3. A method of forming a sealed fluid conductive channel between a pair of thermoplastic first and second plates which comprises providing said first plate with a fluid conductive channel on a first surface of said first plate and with sealing weld band producing means on one of said plates on each side of said chanel, providing a fluid conductive opening to extend from said channel to the outside of said plates, placing said plates adjacent each other, and sonically frictionally producing melted material from said band producing means between said plates and thereafter solidifying and welding said melted material against adjacent surfaces of said plates on each side of said channel to produce a sealing weld hand between said plates adjacent to and one each side of said channel, said sealing weld band producing means including two pairs of ridges respectively on said first plate on each side of said channel, each of said pairs of ridges including an outer ridge that is higher than the inner ridge of said pair of ridges.
4. A method according to claim 3 in which said outer ridge is in the order of a 60 ridge and in which said inner ridge is in the order of ridge.
5. A method according to claim 1 in which one of said plates is provided with an opening passing through said plates with one end of said opening connected to said channel.
6. A method according to claim 5 in which the other of said plates is provided with an opening passing through said other plate with one end of said last named opening connected to said channel.
7. A method according to claim 5 in which the other end of said opening is connected to a tubular means secured to and extending from said one of said plates.
8. A method according to claim 6 in which the other end of the opening in the other of said plates is connected to a tubular means secured to and extending from said other of said plates.
9. A method according to claim 1 in which a plurality of channels similar to said fluid conductive channel are formed between said plates.
10. A method according to claim 1 in Which substantial flow of melted material into said channel is prevented by sufficient spacing of said sealing weld band producing means from said channel.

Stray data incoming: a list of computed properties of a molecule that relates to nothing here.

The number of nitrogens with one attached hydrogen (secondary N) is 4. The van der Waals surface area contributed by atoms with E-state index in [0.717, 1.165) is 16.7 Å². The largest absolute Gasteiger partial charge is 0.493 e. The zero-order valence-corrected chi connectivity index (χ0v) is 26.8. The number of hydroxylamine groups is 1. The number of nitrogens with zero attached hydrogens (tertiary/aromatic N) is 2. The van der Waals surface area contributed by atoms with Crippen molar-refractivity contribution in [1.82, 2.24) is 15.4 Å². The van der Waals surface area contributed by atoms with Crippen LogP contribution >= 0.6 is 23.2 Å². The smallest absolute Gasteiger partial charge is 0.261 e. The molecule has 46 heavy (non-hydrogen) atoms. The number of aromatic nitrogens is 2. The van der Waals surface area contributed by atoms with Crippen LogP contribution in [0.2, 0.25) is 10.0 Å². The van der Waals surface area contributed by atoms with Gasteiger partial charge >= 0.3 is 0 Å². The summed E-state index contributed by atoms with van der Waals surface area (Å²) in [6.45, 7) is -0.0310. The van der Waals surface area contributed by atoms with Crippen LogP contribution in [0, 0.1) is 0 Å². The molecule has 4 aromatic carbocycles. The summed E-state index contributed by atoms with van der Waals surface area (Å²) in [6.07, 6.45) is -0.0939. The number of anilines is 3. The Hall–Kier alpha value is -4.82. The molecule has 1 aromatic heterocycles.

11. A method according to claim 1 in which at least another channel similar to said first named channel is formed in at least one of said plates.
12. A method according to claim 11 in which a plurality of said channels are formed relatively long and relatively narrow and closed at both ends.
13. A method according to claim 12 in which each of said channels is formed with at least one opening through one of said plates.
14. A method according to claim 13 in which each of said channels is formed with a depth more than one-half the thickness of the plate in which each of said channels is formed.
15. A method according to claim 13 in which said plates are formed with mainly flat opposed inner surfaces and in the order of two inches wide along the edges and with a thickness in the order of .041 inch more or less and in which said channels are formed with a depth and thickness of .031 inch, more or less.
References Cited UNITED STATES PATENTS 3,224,916 12/1965 Sololf et al. 15673 3,284,257 11/1966 Sololf et al. 15673 FOREIGN PATENTS 1,257,895 2/1961 France.
OTHER REFERENCES Machine Design Magazine, Mar. 16, 1967 issue, article: Designing Plastic Parts for Ultrasonic Assembly.
How To Get Good Ultrasonic Welds, Modern Plastics, November 1964.
DOUGLAS J. DRUMMON, Primary Examiner US. Cl. X.R. 2281